I saw this sign in Paris and it gave me a chuckle, so I took a picture. Flunch. It looks like a typo, or one of those cute Euro near-misses at rendering a sign in English.
It took me another week to actually look it up. According to Wikipedia, Flunch is a restaurant chain roughly comparable to Sizzler. More interesting is the entry’s trivia section: “The word ‘flunch’ is a portmanteau of ‘fast’ and ‘lunch’; it has become part of French slang, coining the verb, ‘fluncher’.”
That’s a slightly disturbing trend. Imagine if American fast food restaurants achieve verb status — or, almost as bad, if their marketing departments attempt to promote their names by turning them into verbs:
- “Just let me Arby’s this before the meeting starts”
- “We’re not just eating lunch, we’re Fuddruckering it”
- “I love the way that girl Chick-Fil-As her food with her sensuous lips”
But that’s only a mildly amusing concept for us Americans, because we’ve been Dunkin’ Donutsed by marketers for so long, we’re used to fast food companies committing language atrocities. I’ve actually written about it before, when I came to obvious conclusion that many of the foods with crappy names — Hardee’s Monster Biscuit, Bob Evans Stacked and Stuffed Caramel Banana Pecan Hotcakes — tend to be epically crappy foods.
I happen to be Dairy Queening in and out of a book called Pardon My French: Unleash Your Inner Gaul, which is a guide to French words and phrases, especially ones that explain some quirk of French culture.
In the book’s first section (Food and Drink, mais bien sur), the author Charles Timoney explains the phrase manger chaud — literally, to eat hot.
The average French person will expect to eat mat at least once a day and will also expect at least one dish of each main meal to be served hot. Suggesting that a colleague might skip a decent meal and just grab a sandwich may well be met with an appalled cry of “Mais if faut manger chaud!”
If we can take Timoney at his word (unless he’s secretly a cultural knuckle-dragger, I’m inclined to, since he’s lived there 20-plus years), a proper hot sit-down meal is a big deal to the French. I mean, all you have to do is walk around Paris and see the soixante million or so cafes and bistros, compared to the relatively low number of MacDonald’s and Starbucks.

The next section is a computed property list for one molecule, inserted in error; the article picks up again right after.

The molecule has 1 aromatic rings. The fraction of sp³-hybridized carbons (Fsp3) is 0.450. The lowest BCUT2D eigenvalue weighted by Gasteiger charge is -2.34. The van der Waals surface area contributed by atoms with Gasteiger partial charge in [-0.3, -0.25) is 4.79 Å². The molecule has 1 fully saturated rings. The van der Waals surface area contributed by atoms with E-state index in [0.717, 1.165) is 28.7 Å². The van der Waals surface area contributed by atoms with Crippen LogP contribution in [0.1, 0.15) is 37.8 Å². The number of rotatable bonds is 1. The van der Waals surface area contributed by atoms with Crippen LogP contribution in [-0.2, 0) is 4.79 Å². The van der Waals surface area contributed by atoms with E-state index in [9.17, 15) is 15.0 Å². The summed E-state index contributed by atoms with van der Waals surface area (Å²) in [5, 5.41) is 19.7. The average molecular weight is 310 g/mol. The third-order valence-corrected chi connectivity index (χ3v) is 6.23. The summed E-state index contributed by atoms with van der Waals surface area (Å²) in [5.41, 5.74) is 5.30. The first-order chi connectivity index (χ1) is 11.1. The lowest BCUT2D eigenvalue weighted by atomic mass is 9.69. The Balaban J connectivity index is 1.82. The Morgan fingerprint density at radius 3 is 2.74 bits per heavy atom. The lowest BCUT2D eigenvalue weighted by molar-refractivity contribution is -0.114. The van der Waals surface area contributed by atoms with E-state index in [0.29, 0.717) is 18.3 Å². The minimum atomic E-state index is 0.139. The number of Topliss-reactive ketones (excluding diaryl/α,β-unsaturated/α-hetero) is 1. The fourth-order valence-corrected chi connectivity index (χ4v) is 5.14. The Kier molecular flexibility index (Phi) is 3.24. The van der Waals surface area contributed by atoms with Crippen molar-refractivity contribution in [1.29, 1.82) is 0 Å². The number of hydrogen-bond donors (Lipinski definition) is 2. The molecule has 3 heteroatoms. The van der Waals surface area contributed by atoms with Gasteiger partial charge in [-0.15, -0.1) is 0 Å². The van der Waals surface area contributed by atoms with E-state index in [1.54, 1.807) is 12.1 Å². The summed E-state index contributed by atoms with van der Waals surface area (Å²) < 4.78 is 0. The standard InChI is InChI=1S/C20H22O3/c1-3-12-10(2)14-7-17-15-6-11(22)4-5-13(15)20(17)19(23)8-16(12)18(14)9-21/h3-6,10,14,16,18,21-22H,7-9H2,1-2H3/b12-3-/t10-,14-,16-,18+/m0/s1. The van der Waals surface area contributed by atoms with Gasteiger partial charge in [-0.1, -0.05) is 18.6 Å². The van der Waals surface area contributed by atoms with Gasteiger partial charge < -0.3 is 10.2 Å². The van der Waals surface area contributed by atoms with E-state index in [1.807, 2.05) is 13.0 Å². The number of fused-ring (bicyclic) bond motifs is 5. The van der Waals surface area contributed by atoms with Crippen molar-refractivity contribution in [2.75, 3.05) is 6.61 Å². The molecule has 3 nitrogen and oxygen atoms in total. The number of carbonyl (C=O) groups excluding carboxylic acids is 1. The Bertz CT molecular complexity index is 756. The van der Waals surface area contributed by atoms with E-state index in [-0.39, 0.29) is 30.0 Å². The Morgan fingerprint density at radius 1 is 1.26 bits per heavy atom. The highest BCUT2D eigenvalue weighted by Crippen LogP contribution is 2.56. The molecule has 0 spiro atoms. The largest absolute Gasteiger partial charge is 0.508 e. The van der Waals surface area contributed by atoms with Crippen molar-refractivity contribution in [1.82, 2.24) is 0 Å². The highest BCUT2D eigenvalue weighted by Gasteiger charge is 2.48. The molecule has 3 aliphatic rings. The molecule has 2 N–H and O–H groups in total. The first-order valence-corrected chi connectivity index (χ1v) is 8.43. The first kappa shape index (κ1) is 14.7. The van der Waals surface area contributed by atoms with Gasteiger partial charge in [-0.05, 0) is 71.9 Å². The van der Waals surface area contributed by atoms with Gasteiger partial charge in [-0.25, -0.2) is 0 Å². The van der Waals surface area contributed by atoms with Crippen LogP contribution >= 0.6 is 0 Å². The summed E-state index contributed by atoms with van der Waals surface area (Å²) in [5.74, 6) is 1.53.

But there’s another disturbing trend that’s more disturbing than bad verbing. Slate magazine points it out in their story, Why is there so much violent crime at fast-food restaurants? A lowlight reel:
In January, Toledo, Ohio, resident Melodi Dushane punched out a McDonald’s drive-through window when she was told they didn’t sell Chicken McNuggets in the morning. Another woman recently drove through a crowd of people in a McDonald’s parking lot, injuring four. In 2008, a Los Angeles man punched a 16-year-old girl in the face at a McDonald’s after she complained about him cutting the line. A Wendy’s customer reportedly assaulted a female clerk at a drive-through window in 2007 after she didn’t tell him to “have a nice day.”
The story cites a number of reasons for this: location on busy streets, the restaurants keep long hours, and a lot of cash, their customers tend to be younger and poorer, and so do their employees. But the reason I found most interesting was at the bottom of the piece:
Customers may feel stressed out, too. Professors at the University of Toronto released a study in 2010 concluding that exposure to the logos of fast-food chains like Wendy’s and Burger King made people hasty and impatient. When “fast” food doesn’t live up to its name, people might lash out.
That’s kind of rich, isn’t it? The golden arches condition us to expect speed. We’ve become Pavlov’s dinner guests.
I’m not surprised customers are stressed out. Think about the fast food business model: They want you to speed up to the counter (or drive-through), order, pay, and then leave. They don’t want people in their restaurants, since that creates a mess they have to pay someone to clean up. The entire place is designed to be bright, clean-looking, and inhospitable: the molded furniture, the tiny tables, the fluorescent lighting, the lack of amenities on the table, the lack of a waiter, etc. Often they wrap your food for you (whether you want it wrapped or not), the default assumption being that you’re going to eat somewhere else.
Yet another book about France I was Krispy Kreme-ing recently explained the difference between restaurants and bistros. Since that book is still in Paris and I am not, I’ll have to lean on Wikipedia for a brief history:
Bistros likely developed out of the basement kitchens of Parisian apartments, where tenants paid for both room and board. Landlords could supplement their income by opening their kitchen to the paying public. Menus were built around foods that were simple, could be prepared in quantity and would keep over time. Wine and coffee were also served.
In Paris, restaurants were for the well-to-do, and the bistros were for the working class (kind of our like our fast-food restaurants, but without dancing spokes-clowns). Nowadays, Parisiens are being infected by flunch, and the US is a littered landscape of Carl’s Jr., El Pollo Loco, Panda Express, and Quiznos, where people brawl and mow each other down with their cars.
Meanwhile, we’re still trying to master the art of the bistro — something the Parisiens figured out back in 1884.